There is evidence that taking Lactobacillus by mouth or eating yogurt enriched with it doesn’t prevent vaginal yeast infections after an antibiotic regimen. However, women with yeast infections who use vaginal suppositories containing 1 billion live L. GG bacteria twice daily for 7 days in combination with conventional treatment often report that their symptoms improve.
Clinical research shows certain strains of Lactobacillus may help treat bacterial vaginosis when applied inside the vagina. Researchers have found that L. acidophilus suppositories (Vivag, Pharma Vinci A/S, Denmark) and vaginal tablets (Gynoflor, Medinova, Switzerland) may be effective.
Researchers also found that vaginal capsules with L. gasseri and L. rhamnosus seem to lengthen the time between infections.
There is some preliminary evidence that vaginal use of some Lactobacillus species might be helpful for preventing urinary tract infections (UTIs), but not all studies have agreed.
Adults who consumed 3 servings of fat-free yogurt a day as part of a reduced-calorie diet lost 22% more weight and 61% more body fat than those who simply cut calories.
There are no commercially available pills or liquids on the market that have been specifically proven effective in the medical literature. However, 3 Japanese studies and 1 Canadian study yielded moderate results (3 lb to 10 lb weight loss after 12 weeks).
Many products claim to offer weight loss, but none of these claims have been connected with a clinical study.
It is interesting that probiotics can lower cholesterol, but they are not effective enough to use as treatment.
Early research suggests that consuming milk containing L. acidophilus 145 and B. longum BB536 reduces “bad” low-density lipoprotein cholesterol (LDLC) in patients with high cholesterol, though it also seems to reduce “good” high-density lipoprotein cholesterol (HDLC).
|Allergic disorders||A combination of freeze-dried L. rhamnosus and L. reuteri seems to reduce eczema symptoms in children ages 1 to 13.|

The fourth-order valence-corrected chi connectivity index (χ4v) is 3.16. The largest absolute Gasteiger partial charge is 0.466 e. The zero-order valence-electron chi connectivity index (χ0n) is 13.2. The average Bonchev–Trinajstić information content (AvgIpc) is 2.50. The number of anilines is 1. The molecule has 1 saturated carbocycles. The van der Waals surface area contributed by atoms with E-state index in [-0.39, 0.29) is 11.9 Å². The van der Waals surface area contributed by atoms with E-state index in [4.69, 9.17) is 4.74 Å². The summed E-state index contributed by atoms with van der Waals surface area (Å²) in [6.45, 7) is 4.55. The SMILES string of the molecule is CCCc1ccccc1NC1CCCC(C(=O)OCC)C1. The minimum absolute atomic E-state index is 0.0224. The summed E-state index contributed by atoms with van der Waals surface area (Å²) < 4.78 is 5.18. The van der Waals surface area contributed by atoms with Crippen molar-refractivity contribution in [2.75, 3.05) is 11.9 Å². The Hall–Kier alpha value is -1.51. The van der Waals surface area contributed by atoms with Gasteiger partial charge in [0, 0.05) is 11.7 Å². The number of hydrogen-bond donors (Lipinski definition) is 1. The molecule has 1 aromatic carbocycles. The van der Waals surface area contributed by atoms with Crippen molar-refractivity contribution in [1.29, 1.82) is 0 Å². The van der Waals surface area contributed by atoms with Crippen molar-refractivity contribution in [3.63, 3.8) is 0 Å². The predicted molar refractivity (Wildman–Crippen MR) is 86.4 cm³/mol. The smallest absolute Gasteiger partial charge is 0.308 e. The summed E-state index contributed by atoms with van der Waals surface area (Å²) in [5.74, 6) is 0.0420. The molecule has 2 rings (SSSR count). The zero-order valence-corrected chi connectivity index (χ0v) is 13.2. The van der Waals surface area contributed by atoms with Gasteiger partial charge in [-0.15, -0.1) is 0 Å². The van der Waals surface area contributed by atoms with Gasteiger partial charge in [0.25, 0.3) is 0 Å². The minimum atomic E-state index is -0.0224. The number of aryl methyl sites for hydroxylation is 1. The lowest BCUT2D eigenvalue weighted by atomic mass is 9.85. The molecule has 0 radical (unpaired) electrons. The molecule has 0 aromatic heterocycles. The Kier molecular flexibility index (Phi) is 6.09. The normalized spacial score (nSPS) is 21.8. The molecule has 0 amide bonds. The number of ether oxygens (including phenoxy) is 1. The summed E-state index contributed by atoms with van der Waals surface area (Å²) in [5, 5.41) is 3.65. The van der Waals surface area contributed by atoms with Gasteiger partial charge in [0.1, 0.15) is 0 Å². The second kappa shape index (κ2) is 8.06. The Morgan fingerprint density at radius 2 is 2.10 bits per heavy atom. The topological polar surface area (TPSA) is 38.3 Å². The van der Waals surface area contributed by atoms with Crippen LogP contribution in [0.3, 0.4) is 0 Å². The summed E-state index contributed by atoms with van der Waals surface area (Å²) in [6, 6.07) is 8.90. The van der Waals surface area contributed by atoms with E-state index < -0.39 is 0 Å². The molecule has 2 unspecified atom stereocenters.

|Acne||Some research suggests that taking a type of Saccharomyces boulardii (Perenterol, Cell Tech Phama) by mouth can improve the appearance of acne.|
Some early research shows that taking a specific B. breve product (Yakult Co, Japan) can reduce constipation in children ages 3 to 16. Also, most research shows that mixing B. longum BB536 with milk or yogurt and taking the mixture daily for 2 weeks increases the number of bowel movements in adults who are prone to constipation.
However, taking this same strain of Bifidobacterium for 16 weeks does not seem to reduce constipation in elderly adults receiving nutrition through a feeding tube.
|Irritable bowel and bloating||
Taking B. infantis 35624 (Align or Bifantis, Proctor & Gamble) for 8 weeks seems to reduce symptoms of irritable bowel syndrome (IBS). However, it does not seem to increase bowel movements.
Taking a specific product containing species of Bifidobacterium, Lactobacillus, and Streptococcus (VSL#3) seems to decrease bloating in patients with IBS.
|Prevent pouchitis, an infection of the intestines after surgery||Taking a specific product containing a combination of Bifidobacterium, Lactobacillus, and Streptococcus (VSL#3) by mouth seems to help prevent pouchitis after surgery for ulcerative colitis. Continuous treatment for 1 year seems to help most patients.|
|Ulcerative colitis||Research suggests that taking specific products containing a combination of Bifidobacterium, Lactobacillus, and Streptococcus (VSL#3) or B. breve, B. bifidum, and L. acidophilus (Yakult Co., Japan) helps control symptoms and prevent their recurrence in patients with ulcerative colitis.|
References: Medline Plus, Consumer Labs, Pharmacists Letter, WebMD.
Gunda Siska, PharmD
Gunda Siska, PharmD, has worked in various fields within the pharmaceutical industry as a licensed pharmacist for more than 20 years. She is currently a staff hospital pharmacist assisting nurses and doctors with drug prescribing, administration, and dispensing, as well as independently monitoring and dosing highly toxic and dangerous drugs. For 2 years, she was concurrently a consultant pharmacist for skilled nursing facilities and nursing homes. Dr. Siska is a member of the New Mexico Society of Health-System Pharmacists and the American Academy of Anti-Aging Medicine. Follow her on Twitter @GundaSiska